/usr/bin/osaargs Radivo Breakfast http://ms2.captialinteractive.co.uk/xfm_low

...or similar variant. Issuing STOP as the second argument stops the recording so now I have one script to start and stop which is a lot neater.

---
So, I said ... well, I can't actually remember exactly what I said. But it was one of the most enormously cruel and frighteningly witty put downs ever.

[ Reply to This | # ]

iDo that too
Authored by: ever on Sep 19, '05 12:26:55PM
While yours is a clever solution, I personally prefer to use this little app (shareware, $25) to pass parameters to my scheduled scripts.

[ Reply to This | # ]
iDo that too
Authored by: leenoble_uk on Sep 19, '05 01:32:03PM

I used to use iDo on OS9. I waited a couple of years I'm sure after upgrading to X for it to be converted but eventually gave up checking. Since rolling my own solution last Friday I've been pointed towards Script Timer too. I've read many postings on various sites and mailing lists asking why their scripts stop working when run from the cron and I've yet to see anyone offer a solution. I'll be sticking with my solution though. It is completely free after all.


---
So, I said ... well, I can't actually remember exactly what I said. But it was one of the most enormously cruel and frighteningly witty put downs ever.



[ Reply to This | # ]
Pass arguments and run GUI AppleScripts via cron
Authored by: pauljlucas on Sep 19, '05 12:51:10PM

Echoing the args can be simply:

echo $* >/some/file

---

- Paul



[ Reply to This | # ]
Pass arguments and run GUI AppleScripts via cron
Authored by: lar3ry on Sep 19, '05 01:50:08PM
First, notice that the original poster used "$@" (in quotes). That is subtly different than the simplistic $* that you suggest. The difference is that shell will correctly process complex arguments if necessary (eg, if one or more arguments passed has spaces in it as in the original poster's test example).

Second, the original script outputs a single line for each (quoted) argument.

Third, the applescript extracts the arguments by using set passedArgs to paragraphs of argArray. This means that each line in the file is a single item in passedArgs.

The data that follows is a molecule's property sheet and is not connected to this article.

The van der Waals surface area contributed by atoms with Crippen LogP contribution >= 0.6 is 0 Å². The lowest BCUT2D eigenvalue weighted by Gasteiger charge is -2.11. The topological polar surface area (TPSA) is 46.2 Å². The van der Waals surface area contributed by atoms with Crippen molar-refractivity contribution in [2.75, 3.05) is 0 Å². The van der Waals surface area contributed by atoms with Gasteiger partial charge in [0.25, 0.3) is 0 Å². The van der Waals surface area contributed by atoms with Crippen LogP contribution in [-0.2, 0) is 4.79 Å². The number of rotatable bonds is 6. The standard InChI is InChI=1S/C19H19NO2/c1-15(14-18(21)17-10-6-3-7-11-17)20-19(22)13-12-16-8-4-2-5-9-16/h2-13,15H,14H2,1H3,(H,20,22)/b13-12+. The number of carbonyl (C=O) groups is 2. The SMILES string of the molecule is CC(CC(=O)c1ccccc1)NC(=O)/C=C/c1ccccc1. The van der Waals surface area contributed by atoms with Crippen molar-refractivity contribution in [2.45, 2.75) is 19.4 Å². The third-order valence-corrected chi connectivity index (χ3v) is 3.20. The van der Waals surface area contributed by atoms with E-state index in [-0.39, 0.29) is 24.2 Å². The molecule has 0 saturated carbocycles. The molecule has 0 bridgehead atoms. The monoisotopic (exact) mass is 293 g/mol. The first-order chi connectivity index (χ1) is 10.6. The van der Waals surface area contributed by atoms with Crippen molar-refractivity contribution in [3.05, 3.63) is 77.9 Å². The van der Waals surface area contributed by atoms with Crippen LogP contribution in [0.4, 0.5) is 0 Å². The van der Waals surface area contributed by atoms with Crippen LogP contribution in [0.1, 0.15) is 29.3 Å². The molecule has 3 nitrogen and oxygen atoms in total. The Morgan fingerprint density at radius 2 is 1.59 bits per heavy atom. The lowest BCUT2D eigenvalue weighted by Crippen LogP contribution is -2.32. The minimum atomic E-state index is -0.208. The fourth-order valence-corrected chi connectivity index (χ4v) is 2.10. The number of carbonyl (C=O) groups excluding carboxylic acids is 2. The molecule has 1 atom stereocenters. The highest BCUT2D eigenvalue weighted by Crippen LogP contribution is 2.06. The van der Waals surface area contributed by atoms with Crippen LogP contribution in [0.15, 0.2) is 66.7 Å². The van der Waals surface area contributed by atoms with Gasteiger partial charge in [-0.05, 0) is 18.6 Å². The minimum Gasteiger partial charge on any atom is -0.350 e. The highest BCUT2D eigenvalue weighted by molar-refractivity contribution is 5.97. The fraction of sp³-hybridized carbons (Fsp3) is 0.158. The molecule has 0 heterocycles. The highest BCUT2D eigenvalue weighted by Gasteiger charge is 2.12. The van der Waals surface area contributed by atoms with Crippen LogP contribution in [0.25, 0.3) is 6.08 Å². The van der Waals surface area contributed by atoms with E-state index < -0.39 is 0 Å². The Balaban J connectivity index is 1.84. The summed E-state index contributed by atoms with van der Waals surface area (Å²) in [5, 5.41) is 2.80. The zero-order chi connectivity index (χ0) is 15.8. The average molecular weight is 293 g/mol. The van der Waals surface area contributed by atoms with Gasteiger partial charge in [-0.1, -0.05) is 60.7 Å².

The original solution is therefore much more flexible and rubust and it's also less error prone than your "optimized" solution, which will fail at unexpected times.

Shell programming can be simple, but there are many subtle complexities, which aren't really for the faint of heart.

[ Reply to This | # ]

Pass arguments and run GUI AppleScripts via cron
Authored by: leenoble_uk on Sep 19, '05 02:47:20PM

I'm no Shell guru myself. It took quite a lot of repeated Google searches and misplacing of quotes to reach that end. I was trying to use backslash-n to generate new lines. I used odd sequences of characters as argument delimiters. Apparently you can contract it further by removing the curly braces and writing:


ARGFILE="${thePath}/folder-action-arguments.txt"

for i in "$@"; do
echo "$i"
done > "$ARGFILE"

Also since the 4 second sleep is only necessary if the file existed before then


if [ -f "$ARGFILE" ]; then
    rm "$ARGFILE"
    sleep 4
fi

will remove the delay. Credit to Mark J Reed on the Applescript Users mailing list for that.

By the way, the Applescript needs to be amended to move the file.
It should read:


move file (actionFile as string) to the trash

---
So, I said ... well, I can't actually remember exactly what I said. But it was one of the most enormously cruel and frighteningly witty put downs ever.

[ Reply to This | # ]

Pass arguments and run GUI AppleScripts via cron
Authored by: Yuckandmuck on Sep 20, '05 11:19:59AM
A followup to this hint turned me on to using UNIX environment variables to pass arguments to applescripts. Basically, I have a wrapper shell script that does little more than take the argument I passed in on the command line (or via cron), export it as a UNIX environment variable, and then call the applescript, which reads that environment variable.

Something like this:

myscript.sh:


#!/bin/sh
myarg="$1"
export myarg
osascript myscript.scpt

myscript.scpt:


set myarg to system attribute "myarg"
...

You can then use myarg throughout the applescript.

Not sure if this helps with the problem you're trying to solve, but thought I'd pass it along fwiw. It's been a useful method for me and apparently isn't tied to a particular release of OS X.

[ Reply to This | # ]